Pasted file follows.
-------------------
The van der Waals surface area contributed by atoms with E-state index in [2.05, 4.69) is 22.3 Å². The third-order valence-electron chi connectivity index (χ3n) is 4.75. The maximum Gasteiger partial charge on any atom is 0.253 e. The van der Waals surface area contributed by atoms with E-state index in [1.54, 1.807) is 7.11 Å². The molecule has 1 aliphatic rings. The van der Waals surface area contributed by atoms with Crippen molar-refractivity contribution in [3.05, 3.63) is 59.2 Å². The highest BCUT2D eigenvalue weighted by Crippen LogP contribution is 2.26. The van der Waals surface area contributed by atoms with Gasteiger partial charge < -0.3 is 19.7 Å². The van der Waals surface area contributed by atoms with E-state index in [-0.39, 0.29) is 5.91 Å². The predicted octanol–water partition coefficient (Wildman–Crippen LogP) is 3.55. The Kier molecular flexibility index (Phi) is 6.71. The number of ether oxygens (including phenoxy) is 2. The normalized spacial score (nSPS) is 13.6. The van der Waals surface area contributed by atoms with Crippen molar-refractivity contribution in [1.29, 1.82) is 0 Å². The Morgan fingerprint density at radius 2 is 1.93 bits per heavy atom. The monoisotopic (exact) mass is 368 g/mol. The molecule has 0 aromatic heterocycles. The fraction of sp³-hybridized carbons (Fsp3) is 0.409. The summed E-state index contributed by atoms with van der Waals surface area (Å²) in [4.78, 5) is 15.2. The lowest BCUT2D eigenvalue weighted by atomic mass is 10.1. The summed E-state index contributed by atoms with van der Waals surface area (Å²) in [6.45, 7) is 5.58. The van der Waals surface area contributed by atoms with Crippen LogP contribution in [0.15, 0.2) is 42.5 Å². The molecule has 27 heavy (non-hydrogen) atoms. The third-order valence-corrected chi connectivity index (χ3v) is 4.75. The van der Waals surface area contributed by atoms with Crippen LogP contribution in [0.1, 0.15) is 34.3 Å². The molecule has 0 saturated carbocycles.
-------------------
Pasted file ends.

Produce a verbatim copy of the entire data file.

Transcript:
The van der Waals surface area contributed by atoms with E-state index in [2.05, 4.69) is 22.3 Å². The third-order valence-electron chi connectivity index (χ3n) is 4.75. The maximum Gasteiger partial charge on any atom is 0.253 e. The van der Waals surface area contributed by atoms with E-state index in [1.54, 1.807) is 7.11 Å². The molecule has 1 aliphatic rings. The van der Waals surface area contributed by atoms with Crippen molar-refractivity contribution in [3.05, 3.63) is 59.2 Å². The highest BCUT2D eigenvalue weighted by Crippen LogP contribution is 2.26. The van der Waals surface area contributed by atoms with Gasteiger partial charge < -0.3 is 19.7 Å². The van der Waals surface area contributed by atoms with E-state index in [-0.39, 0.29) is 5.91 Å². The predicted octanol–water partition coefficient (Wildman–Crippen LogP) is 3.55. The Kier molecular flexibility index (Phi) is 6.71. The number of ether oxygens (including phenoxy) is 2. The normalized spacial score (nSPS) is 13.6. The van der Waals surface area contributed by atoms with Crippen molar-refractivity contribution in [1.29, 1.82) is 0 Å². The Morgan fingerprint density at radius 2 is 1.93 bits per heavy atom. The monoisotopic (exact) mass is 368 g/mol. The molecule has 0 aromatic heterocycles. The fraction of sp³-hybridized carbons (Fsp3) is 0.409. The summed E-state index contributed by atoms with van der Waals surface area (Å²) in [4.78, 5) is 15.2. The lowest BCUT2D eigenvalue weighted by atomic mass is 10.1. The summed E-state index contributed by atoms with van der Waals surface area (Å²) in [6.45, 7) is 5.58. The van der Waals surface area contributed by atoms with Crippen LogP contribution in [0.15, 0.2) is 42.5 Å². The molecule has 27 heavy (non-hydrogen) atoms. The third-order valence-corrected chi connectivity index (χ3v) is 4.75. The van der Waals surface area contributed by atoms with Crippen LogP contribution in [0.1, 0.15) is 34.3 Å². The molecule has 0 saturated carbocycles.